Then there was this. The folks on the desk know I sometimes struggle for material when I'm writing the Pfennig, so they help me out by sending me a steady stream of what I call 'Pfennig Pfodder'. Tim Smith did just that yesterday, sending along a couple of very good quotes which he had come across on the internet; and one in particular stuck out. It is from Peter Coy, in a posting on the Bloomberg-Businessweek website on September 17th:

''The nonpartisan Congressional Budget Office on Tuesday projected a much gloomier long-term outlook for federal budget deficits than its year-ago forecast. The CBO now predicts that federal debt held by the public will rise to 100 percent of gross domestic product by 2038 under its 'extended baseline scenario.' (It's around 73 percent now.) Last year it predicted the ratio would fall to 52 percent over the quarter-century in the baseline scenario.

This is, as the CBO notes, a 'very large' forecast revision.''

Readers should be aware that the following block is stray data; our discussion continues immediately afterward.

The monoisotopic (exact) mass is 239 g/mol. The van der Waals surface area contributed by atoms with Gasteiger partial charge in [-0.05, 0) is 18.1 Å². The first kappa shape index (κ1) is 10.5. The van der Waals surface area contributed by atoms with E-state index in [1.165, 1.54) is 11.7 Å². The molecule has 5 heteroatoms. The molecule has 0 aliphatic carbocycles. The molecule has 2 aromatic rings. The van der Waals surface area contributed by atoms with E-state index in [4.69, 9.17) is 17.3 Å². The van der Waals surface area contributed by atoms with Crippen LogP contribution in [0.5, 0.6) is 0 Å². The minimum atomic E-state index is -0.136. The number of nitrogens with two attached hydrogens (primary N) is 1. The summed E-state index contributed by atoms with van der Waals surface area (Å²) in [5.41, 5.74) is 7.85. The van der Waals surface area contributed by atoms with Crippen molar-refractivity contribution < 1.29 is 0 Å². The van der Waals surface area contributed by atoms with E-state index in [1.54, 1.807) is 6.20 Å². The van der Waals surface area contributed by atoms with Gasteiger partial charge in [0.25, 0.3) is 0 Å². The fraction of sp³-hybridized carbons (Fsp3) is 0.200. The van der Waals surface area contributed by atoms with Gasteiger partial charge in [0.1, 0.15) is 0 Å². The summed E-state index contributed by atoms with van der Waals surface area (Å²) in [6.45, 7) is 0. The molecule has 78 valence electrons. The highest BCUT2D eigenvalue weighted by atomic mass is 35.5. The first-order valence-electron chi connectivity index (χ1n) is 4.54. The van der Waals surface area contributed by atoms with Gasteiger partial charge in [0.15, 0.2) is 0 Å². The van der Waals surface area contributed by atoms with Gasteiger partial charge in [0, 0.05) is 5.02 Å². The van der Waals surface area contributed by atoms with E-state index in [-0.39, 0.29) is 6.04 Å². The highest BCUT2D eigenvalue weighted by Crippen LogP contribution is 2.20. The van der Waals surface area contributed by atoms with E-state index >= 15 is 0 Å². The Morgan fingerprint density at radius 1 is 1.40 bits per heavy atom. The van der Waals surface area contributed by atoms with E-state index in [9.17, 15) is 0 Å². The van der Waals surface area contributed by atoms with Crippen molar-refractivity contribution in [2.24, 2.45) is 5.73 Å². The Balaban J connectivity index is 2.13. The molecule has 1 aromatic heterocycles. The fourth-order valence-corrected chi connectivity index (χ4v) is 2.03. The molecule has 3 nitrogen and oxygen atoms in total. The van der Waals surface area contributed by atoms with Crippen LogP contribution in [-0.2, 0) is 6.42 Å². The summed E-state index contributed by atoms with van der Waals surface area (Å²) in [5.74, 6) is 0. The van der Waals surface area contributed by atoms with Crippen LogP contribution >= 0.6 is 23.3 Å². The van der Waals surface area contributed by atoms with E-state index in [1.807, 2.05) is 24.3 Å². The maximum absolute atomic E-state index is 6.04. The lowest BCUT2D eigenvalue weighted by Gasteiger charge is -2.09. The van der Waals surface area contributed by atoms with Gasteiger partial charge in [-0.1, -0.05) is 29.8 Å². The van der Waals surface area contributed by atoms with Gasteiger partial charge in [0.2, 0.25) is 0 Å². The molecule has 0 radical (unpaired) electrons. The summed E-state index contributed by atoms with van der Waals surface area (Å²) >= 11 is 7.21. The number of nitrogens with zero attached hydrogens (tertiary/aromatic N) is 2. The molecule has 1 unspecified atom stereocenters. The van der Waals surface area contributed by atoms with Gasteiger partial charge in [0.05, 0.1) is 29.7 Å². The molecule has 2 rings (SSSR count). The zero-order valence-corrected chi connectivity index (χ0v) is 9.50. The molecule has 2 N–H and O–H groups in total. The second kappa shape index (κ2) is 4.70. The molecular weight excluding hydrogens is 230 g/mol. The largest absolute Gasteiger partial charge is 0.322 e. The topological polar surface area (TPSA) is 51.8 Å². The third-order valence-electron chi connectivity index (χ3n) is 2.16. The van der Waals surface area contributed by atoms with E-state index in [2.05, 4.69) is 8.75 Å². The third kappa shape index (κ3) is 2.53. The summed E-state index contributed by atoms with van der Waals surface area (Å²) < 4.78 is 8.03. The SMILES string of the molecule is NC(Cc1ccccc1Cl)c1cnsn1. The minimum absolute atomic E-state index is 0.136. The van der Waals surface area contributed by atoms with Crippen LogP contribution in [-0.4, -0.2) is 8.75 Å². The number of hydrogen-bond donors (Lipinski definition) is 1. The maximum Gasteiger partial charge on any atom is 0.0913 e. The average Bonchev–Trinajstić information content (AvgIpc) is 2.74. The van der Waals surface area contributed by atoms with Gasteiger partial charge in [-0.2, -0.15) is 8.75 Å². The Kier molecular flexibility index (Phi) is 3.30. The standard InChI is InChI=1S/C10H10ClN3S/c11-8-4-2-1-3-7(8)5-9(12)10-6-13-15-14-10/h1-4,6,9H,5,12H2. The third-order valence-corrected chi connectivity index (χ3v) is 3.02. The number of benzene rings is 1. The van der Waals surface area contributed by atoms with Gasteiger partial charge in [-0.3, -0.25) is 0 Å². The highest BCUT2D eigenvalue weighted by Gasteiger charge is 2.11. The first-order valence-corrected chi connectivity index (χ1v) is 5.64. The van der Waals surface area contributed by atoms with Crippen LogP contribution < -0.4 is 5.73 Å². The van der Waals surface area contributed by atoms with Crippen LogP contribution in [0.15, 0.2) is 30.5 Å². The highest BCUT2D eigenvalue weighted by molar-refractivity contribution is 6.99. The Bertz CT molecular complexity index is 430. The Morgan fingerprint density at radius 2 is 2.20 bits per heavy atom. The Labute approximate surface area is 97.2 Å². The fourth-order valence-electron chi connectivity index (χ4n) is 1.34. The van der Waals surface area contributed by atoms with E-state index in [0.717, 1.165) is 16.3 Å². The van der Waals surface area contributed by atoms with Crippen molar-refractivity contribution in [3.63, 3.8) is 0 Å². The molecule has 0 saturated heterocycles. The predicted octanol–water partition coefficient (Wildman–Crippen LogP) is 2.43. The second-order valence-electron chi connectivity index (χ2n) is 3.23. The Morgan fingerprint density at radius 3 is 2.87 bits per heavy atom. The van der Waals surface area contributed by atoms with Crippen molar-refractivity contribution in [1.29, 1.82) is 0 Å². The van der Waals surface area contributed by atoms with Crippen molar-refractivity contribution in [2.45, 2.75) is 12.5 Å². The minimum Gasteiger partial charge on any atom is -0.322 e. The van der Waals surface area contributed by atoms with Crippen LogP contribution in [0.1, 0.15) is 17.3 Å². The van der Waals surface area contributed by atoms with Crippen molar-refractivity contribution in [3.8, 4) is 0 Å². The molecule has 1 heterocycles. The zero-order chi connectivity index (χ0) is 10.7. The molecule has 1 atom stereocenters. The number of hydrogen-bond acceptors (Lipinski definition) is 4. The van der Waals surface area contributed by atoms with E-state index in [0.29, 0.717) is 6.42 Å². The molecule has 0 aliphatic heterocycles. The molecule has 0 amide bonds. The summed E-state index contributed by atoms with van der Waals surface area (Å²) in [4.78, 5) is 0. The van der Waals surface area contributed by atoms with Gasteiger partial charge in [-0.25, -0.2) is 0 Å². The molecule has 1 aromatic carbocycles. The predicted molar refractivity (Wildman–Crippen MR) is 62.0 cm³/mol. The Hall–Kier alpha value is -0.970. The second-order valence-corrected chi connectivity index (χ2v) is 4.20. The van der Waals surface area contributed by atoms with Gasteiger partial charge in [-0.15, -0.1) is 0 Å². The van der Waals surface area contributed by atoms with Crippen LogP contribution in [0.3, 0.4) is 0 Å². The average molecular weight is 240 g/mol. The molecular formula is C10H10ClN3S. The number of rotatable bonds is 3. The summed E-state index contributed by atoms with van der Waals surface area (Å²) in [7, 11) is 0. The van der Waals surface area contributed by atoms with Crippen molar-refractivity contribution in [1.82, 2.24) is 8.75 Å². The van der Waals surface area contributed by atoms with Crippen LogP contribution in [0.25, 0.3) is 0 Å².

''Reasonable people can disagree as to whether the federal government needs to tighten its belt right now, with the economy weak and unemployment high, but it's pretty obvious that in coming decades, something has to give.

Here's how the CBO put it:

'How long the nation could sustain such growth in federal debt is impossible to predict with any confidence. At some point, investors would begin to doubt the government's willingness or ability to pay U.S. debt obligations, making it more difficult or more expensive for the government to borrow money. Moreover, even before that point was reached, the high and rising amount of debt that CBO projects under the extended baseline would have significant negative consequences for both the economy and the federal budget.' ''

Chris again.We have been writing about the growing debt and deficits for years now, but the story just doesn't get old as the IOUs just continue to pile up. As the CBO suggests, we will eventually hit that 'tipping point' but even before that we will definitely see dramatic reductions in the amount of funds available for 'discretionary spending' as rising interest rates continues to push the cost of servicing all of this debt higher. It isn't a pretty picture, but unfortunately it is one which is certain.